Venice – Like Vienna, Venice is a work of art in itself; the architecture, the museums, the galleries, the churches and the Architecture Biennale.

Blog 14

 November

Ai Weiwei at Blenheim Palace, with Frances Bell

Blog 15

Edinburgh – The Scottish National Gallery of Modern Art  Blog 16

http://www.inglebygallery.com/artists/alison-watt/

December

Rembrandt live streamed at Fellinis Ambleside  from the National Gallery, London and the Rijksmuseum, Amsterdam

Blog 17

A fitting note on which to end my visits for this year.

Matisse: life-long researcher

Source of video: http://www.artfund.org/news/2014/04/16/video-henri-matisse-at-tate-modern

The live streaming of the Tate Modern exhibition of 120 of Henri Matisse’s cut-outs, created during the last 10 years of his life when he was at his most frail, did not disappoint. The streamed exhibition was an exuberance of colour, dance and music, with explanations of how the exhibition was mounted and insights into Matisse’s latter years.

I found myself thinking of Matisse as a researcher. Perhaps all artists are researchers. His life was devoted to exploration and discovery.  He looked to nature, music and dance in his life-long exploration into how to express himself.  It is interesting that some of the quotes attributed to him can be thought of in relation to an approach to research. For example:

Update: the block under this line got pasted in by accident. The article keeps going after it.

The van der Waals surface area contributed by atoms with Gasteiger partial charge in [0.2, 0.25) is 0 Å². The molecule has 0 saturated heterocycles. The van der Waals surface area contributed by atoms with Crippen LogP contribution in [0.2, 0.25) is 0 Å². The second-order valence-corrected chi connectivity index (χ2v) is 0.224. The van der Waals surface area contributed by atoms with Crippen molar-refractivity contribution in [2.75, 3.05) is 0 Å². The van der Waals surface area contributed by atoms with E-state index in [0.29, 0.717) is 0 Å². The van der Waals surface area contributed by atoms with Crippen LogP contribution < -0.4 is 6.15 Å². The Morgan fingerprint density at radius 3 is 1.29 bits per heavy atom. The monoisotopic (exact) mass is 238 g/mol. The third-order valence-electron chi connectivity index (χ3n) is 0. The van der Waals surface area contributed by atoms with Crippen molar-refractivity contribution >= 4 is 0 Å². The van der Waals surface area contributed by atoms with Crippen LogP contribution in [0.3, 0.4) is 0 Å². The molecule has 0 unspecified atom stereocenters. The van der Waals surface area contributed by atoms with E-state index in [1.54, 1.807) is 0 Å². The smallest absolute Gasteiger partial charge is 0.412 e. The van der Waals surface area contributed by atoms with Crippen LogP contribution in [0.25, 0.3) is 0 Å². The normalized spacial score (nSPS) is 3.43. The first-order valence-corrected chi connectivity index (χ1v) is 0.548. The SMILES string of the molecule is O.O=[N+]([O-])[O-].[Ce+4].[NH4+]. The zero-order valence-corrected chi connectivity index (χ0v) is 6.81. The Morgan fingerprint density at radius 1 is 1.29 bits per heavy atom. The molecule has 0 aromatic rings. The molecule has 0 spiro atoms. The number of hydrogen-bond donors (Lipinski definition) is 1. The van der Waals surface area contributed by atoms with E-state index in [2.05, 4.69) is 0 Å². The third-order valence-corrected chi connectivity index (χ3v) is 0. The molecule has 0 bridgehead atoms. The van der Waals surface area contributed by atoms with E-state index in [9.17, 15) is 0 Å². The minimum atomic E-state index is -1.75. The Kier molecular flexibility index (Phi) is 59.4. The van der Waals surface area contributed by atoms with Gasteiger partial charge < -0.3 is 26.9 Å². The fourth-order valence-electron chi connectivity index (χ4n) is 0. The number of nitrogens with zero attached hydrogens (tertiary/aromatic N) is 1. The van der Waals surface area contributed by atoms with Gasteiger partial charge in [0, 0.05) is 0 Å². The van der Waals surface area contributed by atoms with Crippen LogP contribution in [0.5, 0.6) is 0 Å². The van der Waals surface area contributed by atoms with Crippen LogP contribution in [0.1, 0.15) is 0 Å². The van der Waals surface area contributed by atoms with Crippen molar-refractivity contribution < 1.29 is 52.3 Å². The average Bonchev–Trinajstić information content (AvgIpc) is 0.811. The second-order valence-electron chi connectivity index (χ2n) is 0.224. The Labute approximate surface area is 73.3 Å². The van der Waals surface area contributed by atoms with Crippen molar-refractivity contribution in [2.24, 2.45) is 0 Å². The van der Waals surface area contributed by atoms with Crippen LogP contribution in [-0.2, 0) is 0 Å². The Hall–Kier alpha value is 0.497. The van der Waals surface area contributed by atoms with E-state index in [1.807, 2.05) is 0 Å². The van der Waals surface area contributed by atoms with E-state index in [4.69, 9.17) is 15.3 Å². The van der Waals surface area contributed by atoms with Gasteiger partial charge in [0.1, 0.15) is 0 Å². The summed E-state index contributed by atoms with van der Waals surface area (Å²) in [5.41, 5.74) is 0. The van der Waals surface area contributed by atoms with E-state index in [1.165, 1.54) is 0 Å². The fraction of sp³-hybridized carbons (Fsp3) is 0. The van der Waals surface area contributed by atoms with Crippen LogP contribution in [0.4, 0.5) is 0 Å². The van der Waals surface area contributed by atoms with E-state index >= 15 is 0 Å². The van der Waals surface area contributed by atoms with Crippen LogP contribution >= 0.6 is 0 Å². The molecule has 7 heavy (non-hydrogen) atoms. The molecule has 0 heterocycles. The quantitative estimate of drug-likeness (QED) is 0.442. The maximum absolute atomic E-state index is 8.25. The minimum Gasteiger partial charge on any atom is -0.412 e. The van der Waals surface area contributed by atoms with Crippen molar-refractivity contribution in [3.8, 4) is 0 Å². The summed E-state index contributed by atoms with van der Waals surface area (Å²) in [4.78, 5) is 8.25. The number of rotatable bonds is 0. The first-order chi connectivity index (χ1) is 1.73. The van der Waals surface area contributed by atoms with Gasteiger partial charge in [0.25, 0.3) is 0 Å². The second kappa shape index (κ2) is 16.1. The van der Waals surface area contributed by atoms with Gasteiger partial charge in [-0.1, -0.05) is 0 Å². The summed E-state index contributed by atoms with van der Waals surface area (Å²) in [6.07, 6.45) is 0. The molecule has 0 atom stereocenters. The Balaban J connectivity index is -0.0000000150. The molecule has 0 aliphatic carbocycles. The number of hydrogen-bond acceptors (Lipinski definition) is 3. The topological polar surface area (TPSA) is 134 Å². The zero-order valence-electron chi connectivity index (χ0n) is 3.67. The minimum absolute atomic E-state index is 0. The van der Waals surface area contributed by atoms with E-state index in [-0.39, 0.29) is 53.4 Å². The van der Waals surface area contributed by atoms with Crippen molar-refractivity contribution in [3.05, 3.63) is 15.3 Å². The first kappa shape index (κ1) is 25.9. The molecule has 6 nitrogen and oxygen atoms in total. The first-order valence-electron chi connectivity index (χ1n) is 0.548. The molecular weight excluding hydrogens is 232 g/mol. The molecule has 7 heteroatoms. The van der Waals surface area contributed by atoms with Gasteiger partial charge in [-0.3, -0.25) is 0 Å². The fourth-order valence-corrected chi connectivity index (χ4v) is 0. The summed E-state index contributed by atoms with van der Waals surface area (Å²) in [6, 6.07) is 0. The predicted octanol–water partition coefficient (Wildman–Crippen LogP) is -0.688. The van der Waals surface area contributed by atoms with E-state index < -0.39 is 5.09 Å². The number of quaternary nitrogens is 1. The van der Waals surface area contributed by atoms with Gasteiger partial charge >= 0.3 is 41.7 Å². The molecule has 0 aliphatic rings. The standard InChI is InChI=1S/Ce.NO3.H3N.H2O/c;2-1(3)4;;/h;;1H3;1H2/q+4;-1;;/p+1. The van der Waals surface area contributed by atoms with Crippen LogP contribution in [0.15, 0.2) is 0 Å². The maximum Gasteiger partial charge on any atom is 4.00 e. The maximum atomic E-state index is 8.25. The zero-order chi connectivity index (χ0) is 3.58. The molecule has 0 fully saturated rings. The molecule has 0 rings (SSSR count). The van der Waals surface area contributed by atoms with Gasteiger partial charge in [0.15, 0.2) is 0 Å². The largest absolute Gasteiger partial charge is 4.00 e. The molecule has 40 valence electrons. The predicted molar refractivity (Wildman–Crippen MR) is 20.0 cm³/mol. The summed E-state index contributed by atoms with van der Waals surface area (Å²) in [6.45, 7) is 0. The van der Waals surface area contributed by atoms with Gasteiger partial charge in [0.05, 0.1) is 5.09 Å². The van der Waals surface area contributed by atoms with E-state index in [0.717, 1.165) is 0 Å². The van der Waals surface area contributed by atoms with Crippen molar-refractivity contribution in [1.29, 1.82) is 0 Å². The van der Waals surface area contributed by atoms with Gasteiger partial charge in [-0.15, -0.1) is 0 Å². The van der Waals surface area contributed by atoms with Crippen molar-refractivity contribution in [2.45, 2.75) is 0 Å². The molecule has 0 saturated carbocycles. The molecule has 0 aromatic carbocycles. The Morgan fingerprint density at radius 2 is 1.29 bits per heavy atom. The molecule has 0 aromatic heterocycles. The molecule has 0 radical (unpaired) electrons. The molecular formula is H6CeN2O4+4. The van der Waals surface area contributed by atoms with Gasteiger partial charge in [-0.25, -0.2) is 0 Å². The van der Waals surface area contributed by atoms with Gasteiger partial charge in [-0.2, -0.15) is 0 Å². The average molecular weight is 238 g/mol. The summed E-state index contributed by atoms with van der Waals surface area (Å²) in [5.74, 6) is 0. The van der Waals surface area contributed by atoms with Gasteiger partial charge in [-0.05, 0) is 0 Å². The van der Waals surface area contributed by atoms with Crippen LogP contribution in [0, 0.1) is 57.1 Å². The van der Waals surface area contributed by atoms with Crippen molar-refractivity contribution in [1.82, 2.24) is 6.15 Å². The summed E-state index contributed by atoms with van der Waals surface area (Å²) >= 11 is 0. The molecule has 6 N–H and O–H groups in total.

To look at something as though we had never seen it before requires great courage.

An artist must never be a prisoner. Prisoner? An artist should never be a prisoner of himself, prisoner of style, prisoner of reputation, prisoner of success, etc.

The artist must summon all his energy, his sincerity, and the greatest modesty in order to shatter the old clichés that come so easily to hand while working (Henri Matisse)

But Matisse did not take a scientific approach to his work or start with a question. Rather questions emerged through immersion in his work. He recognised the complexity of the real-world. If we think of his work as ‘research’, then he took an approach similar to that which Stephen Downes discussed in his recent presentation – Digital Research Methodologies Redux – which I reported on in a recent post.